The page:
1 : of or relating to apples
2 : resembling a pome
Did You Know?
"Pomaceous" was first planted in the English language by physician Edward Baynard when, in 1706, he advised, "Apples and pomaceous Juices, are the greatest Pectorals." ("Pectoral" is now a rarely used word for a food that helps digestion.) Since then, "pomaceous" has mainly been sown by botanists and poets. The word, which is ultimately derived from Late Latin "pomum" (meaning "apple"), was originally used of apples and things relating to apples, but later it was also applied to things that look like pears. (Pears, like apples, belong to the pome family.)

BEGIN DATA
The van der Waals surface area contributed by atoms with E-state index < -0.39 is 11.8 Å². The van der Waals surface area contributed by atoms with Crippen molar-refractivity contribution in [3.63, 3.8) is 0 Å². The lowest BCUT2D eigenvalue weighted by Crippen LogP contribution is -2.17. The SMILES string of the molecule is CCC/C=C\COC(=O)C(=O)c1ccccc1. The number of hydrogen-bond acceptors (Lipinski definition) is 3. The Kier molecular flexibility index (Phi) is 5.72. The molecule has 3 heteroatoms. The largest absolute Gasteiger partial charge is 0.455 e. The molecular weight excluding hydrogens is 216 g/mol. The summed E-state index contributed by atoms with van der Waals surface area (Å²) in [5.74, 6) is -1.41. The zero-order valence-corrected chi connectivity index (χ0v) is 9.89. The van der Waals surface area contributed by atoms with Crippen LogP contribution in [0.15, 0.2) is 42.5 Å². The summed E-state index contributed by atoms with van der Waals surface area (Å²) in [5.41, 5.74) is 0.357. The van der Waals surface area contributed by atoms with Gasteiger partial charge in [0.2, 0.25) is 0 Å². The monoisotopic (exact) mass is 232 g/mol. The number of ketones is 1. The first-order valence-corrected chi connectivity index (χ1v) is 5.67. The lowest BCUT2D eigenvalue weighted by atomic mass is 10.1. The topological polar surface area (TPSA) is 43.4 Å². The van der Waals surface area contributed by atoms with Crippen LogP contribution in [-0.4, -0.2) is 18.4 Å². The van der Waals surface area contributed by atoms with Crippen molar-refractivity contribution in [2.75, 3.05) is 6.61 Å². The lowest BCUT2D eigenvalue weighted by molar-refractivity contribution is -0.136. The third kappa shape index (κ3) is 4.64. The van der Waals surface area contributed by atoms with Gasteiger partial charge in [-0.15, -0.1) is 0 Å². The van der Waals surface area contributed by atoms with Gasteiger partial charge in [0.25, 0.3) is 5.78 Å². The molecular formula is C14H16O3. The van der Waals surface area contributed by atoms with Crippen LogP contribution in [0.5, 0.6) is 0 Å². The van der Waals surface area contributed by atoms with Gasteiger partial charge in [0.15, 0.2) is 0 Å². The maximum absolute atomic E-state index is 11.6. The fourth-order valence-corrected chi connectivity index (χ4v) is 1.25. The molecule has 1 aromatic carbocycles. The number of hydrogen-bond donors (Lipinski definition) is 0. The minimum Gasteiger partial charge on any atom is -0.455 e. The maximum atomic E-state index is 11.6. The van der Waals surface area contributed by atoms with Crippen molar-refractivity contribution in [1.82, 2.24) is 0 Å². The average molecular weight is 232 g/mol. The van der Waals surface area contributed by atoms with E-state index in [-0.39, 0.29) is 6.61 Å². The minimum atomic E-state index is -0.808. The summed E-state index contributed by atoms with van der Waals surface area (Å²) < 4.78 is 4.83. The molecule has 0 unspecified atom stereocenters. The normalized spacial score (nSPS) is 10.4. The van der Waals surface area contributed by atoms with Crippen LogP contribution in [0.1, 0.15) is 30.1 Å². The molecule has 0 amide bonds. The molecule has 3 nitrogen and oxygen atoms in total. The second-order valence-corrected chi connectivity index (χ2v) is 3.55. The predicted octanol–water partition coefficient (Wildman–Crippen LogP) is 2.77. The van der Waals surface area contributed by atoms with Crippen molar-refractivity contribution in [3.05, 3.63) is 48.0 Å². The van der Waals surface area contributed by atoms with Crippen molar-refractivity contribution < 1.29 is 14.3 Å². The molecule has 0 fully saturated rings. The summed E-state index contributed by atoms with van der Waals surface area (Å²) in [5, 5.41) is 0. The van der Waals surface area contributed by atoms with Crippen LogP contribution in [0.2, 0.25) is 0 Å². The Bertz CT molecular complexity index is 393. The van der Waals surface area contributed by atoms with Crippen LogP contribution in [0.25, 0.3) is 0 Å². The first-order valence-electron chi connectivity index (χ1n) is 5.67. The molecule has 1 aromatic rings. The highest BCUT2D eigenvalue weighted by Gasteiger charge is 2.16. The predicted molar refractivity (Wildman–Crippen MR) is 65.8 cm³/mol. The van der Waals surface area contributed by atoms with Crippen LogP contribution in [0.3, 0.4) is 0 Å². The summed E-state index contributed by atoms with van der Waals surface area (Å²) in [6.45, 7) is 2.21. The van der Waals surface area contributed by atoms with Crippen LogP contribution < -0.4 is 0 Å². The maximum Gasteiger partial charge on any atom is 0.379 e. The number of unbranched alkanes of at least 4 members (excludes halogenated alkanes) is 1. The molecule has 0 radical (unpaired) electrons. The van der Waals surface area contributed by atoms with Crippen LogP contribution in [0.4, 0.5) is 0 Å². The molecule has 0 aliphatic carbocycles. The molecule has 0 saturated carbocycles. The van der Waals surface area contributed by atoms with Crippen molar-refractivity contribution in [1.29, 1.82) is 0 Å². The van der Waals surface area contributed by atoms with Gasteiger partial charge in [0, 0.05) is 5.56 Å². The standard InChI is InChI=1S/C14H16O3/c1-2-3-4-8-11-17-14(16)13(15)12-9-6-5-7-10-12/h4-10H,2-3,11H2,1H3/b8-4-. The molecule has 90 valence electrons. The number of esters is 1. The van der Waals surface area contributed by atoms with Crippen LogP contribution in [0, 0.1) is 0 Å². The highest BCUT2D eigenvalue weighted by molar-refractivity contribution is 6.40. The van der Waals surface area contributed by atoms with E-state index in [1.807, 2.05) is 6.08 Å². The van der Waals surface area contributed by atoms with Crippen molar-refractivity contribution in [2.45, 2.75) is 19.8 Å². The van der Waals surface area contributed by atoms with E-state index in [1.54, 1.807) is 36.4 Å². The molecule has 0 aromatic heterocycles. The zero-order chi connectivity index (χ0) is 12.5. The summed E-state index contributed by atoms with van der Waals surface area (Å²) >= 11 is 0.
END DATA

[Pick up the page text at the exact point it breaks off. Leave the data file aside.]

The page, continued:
The back porch held a sweet, pomaceous aroma, and immediately Glen knew that his mother had baked an apple pie for dessert.
"This Festival is devoted to the mysteries of Plant Reproduction, especially that of those wondrous trees, the Angiosperms, with special emphasis upon the Drupes and the Pomaceous Fruits." -- From Margaret Atwood's 2009 novel The Year of the Flood
Test Your Vocabulary with M-W Quizzes
Word Family Quiz
What relative of "pomaceous" can refer to the high, round part on the front of a saddle? The answer is ...
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